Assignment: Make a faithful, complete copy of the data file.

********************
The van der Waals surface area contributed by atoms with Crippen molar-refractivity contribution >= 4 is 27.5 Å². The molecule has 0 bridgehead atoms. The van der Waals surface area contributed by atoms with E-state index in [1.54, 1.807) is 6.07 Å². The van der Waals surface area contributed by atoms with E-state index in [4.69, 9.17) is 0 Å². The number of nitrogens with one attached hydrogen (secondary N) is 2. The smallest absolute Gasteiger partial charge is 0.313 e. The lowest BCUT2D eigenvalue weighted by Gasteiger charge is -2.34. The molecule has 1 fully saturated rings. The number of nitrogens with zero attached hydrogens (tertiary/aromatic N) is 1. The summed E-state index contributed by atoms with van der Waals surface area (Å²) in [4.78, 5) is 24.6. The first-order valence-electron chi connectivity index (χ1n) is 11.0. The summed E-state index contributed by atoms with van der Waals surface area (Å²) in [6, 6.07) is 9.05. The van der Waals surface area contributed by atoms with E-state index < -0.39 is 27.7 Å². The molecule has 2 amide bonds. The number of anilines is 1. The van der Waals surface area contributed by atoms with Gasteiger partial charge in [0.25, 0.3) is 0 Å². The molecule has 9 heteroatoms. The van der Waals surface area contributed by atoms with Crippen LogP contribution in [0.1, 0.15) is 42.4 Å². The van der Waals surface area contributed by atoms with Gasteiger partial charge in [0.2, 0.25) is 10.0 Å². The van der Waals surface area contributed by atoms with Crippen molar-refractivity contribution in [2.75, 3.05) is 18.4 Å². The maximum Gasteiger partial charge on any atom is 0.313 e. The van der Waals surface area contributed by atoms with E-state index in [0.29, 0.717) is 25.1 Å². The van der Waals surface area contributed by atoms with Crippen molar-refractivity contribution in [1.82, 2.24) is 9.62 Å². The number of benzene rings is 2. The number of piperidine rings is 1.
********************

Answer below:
The van der Waals surface area contributed by atoms with Crippen molar-refractivity contribution >= 4 is 27.5 Å². The molecule has 0 bridgehead atoms. The van der Waals surface area contributed by atoms with E-state index in [1.54, 1.807) is 6.07 Å². The van der Waals surface area contributed by atoms with E-state index in [4.69, 9.17) is 0 Å². The number of nitrogens with one attached hydrogen (secondary N) is 2. The smallest absolute Gasteiger partial charge is 0.313 e. The lowest BCUT2D eigenvalue weighted by Gasteiger charge is -2.34. The molecule has 1 fully saturated rings. The number of nitrogens with zero attached hydrogens (tertiary/aromatic N) is 1. The summed E-state index contributed by atoms with van der Waals surface area (Å²) in [4.78, 5) is 24.6. The first-order valence-electron chi connectivity index (χ1n) is 11.0. The summed E-state index contributed by atoms with van der Waals surface area (Å²) in [6, 6.07) is 9.05. The van der Waals surface area contributed by atoms with E-state index < -0.39 is 27.7 Å². The molecule has 2 amide bonds. The number of anilines is 1. The van der Waals surface area contributed by atoms with Gasteiger partial charge in [0.25, 0.3) is 0 Å². The molecule has 9 heteroatoms. The van der Waals surface area contributed by atoms with Crippen LogP contribution in [0.1, 0.15) is 42.4 Å². The van der Waals surface area contributed by atoms with Gasteiger partial charge in [0.2, 0.25) is 10.0 Å². The van der Waals surface area contributed by atoms with Crippen molar-refractivity contribution in [2.75, 3.05) is 18.4 Å². The maximum Gasteiger partial charge on any atom is 0.313 e. The van der Waals surface area contributed by atoms with E-state index in [0.29, 0.717) is 25.1 Å². The van der Waals surface area contributed by atoms with Crippen molar-refractivity contribution in [1.82, 2.24) is 9.62 Å². The number of benzene rings is 2. The number of piperidine rings is 1.